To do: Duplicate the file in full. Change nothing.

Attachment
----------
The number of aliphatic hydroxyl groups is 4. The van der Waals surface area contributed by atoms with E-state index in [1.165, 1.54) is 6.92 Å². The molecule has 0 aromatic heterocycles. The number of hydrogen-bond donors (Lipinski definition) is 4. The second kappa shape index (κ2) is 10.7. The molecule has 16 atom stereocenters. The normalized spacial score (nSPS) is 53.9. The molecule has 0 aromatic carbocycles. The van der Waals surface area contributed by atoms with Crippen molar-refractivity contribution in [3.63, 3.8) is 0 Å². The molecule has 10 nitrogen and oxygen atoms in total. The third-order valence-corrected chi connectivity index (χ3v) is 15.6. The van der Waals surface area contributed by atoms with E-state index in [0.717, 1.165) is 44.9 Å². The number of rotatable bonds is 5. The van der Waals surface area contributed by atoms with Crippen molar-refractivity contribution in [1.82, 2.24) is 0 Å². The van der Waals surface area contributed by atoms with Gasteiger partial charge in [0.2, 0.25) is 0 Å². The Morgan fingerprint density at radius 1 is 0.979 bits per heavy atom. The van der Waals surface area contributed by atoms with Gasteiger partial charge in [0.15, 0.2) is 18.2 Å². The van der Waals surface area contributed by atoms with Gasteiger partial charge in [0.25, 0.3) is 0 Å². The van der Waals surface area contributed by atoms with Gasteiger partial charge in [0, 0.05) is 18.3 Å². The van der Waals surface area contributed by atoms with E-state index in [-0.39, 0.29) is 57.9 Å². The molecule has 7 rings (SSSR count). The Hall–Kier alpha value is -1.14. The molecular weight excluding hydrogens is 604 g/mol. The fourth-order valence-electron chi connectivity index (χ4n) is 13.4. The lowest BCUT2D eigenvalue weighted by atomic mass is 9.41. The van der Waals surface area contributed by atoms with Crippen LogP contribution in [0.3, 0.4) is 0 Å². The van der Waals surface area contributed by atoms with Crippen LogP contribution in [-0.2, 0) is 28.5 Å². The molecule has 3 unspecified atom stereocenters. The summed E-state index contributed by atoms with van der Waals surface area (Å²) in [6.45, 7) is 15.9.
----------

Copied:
The number of aliphatic hydroxyl groups is 4. The van der Waals surface area contributed by atoms with E-state index in [1.165, 1.54) is 6.92 Å². The molecule has 0 aromatic heterocycles. The number of hydrogen-bond donors (Lipinski definition) is 4. The second kappa shape index (κ2) is 10.7. The molecule has 16 atom stereocenters. The normalized spacial score (nSPS) is 53.9. The molecule has 0 aromatic carbocycles. The van der Waals surface area contributed by atoms with Crippen molar-refractivity contribution in [3.63, 3.8) is 0 Å². The molecule has 10 nitrogen and oxygen atoms in total. The third-order valence-corrected chi connectivity index (χ3v) is 15.6. The van der Waals surface area contributed by atoms with E-state index in [0.717, 1.165) is 44.9 Å². The number of rotatable bonds is 5. The van der Waals surface area contributed by atoms with Crippen molar-refractivity contribution in [1.82, 2.24) is 0 Å². The van der Waals surface area contributed by atoms with Gasteiger partial charge in [0.2, 0.25) is 0 Å². The Morgan fingerprint density at radius 1 is 0.979 bits per heavy atom. The van der Waals surface area contributed by atoms with Gasteiger partial charge in [0.15, 0.2) is 18.2 Å². The van der Waals surface area contributed by atoms with Gasteiger partial charge in [0.25, 0.3) is 0 Å². The van der Waals surface area contributed by atoms with Gasteiger partial charge in [0, 0.05) is 18.3 Å². The van der Waals surface area contributed by atoms with E-state index in [-0.39, 0.29) is 57.9 Å². The molecule has 7 rings (SSSR count). The Hall–Kier alpha value is -1.14. The molecular weight excluding hydrogens is 604 g/mol. The fourth-order valence-electron chi connectivity index (χ4n) is 13.4. The lowest BCUT2D eigenvalue weighted by atomic mass is 9.41. The van der Waals surface area contributed by atoms with Crippen LogP contribution in [0.3, 0.4) is 0 Å². The van der Waals surface area contributed by atoms with Crippen LogP contribution in [-0.2, 0) is 28.5 Å². The molecule has 3 unspecified atom stereocenters. The summed E-state index contributed by atoms with van der Waals surface area (Å²) in [6.45, 7) is 15.9.